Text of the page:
Bruce Conner: The Art of Montage
Time Out says
Film Forum's two-program, 17-film survey of the work of the late, great experimental director Bruce Conner is endlessly rewarding. A San Francisco--based Beat artist, Conner is best known for his free-form, found-footage debut, "A Movie" (1958). An everything-and-the-kitchen-sink assemblage, it's as much a template for latter-day Hollywood sensationalism as it is a presciently acid critique of same. Snippets of race-car footage, an elephant stampede and a charging cavalry propel us toward provocative glimpses of the Hindenburg in flames and mushroom clouds rising.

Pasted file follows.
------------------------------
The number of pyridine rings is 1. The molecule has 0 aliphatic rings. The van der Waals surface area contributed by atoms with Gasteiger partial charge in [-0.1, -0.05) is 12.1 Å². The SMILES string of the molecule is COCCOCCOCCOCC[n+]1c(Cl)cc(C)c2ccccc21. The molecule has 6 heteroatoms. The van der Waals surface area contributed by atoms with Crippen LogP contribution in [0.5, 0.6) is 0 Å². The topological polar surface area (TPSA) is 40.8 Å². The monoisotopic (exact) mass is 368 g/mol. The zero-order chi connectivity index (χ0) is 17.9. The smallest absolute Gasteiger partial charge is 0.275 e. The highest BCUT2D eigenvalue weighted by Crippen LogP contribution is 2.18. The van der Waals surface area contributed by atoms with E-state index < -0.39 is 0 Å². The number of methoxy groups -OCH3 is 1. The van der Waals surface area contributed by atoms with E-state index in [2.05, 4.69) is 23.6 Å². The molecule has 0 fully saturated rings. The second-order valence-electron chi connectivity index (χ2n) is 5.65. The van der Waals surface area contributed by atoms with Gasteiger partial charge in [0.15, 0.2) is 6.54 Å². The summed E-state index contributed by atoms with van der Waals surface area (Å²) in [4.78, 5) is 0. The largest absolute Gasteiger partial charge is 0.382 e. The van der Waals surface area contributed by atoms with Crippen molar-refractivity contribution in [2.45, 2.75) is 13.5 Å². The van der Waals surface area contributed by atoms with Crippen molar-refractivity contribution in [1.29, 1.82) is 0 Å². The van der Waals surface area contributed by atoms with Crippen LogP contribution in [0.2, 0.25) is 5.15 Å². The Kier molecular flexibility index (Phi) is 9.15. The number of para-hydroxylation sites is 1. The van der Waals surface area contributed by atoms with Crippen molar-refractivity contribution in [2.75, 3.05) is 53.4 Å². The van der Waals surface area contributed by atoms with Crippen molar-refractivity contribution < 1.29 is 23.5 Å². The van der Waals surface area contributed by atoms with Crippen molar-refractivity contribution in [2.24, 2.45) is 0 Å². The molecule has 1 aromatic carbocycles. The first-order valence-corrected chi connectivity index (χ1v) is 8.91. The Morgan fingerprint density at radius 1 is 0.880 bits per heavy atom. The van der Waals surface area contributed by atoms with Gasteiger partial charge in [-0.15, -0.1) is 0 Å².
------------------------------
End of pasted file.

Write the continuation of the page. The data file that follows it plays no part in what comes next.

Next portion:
The hydrogen bomb is a Conner film staple: You'll see flashes of it in his Ray Charles--scored "Cosmic Ray" (1962), within a quick-cut montage of a tantalizing dancing girl. (Sex and death are often frantically intertwined in the director's work.) Equally nuclear, though much more contemplative, is the director's 36-minute masterpiece, Crossroads (1976), which offers several long takes of the Bikini Atoll testing grounds as they are engulfed in explosive billows. And then there's the caustic "Report" (1963--67), which plays breathless on-site radio reports of the John F. Kennedy assassination over news footage of the President's motorcade, discomfortingly long stretches of black and several cheeky period advertisements. There are few finer, more savage comments on how national tragedy is packaged and sold to the gullible masses.---Keith Uhlich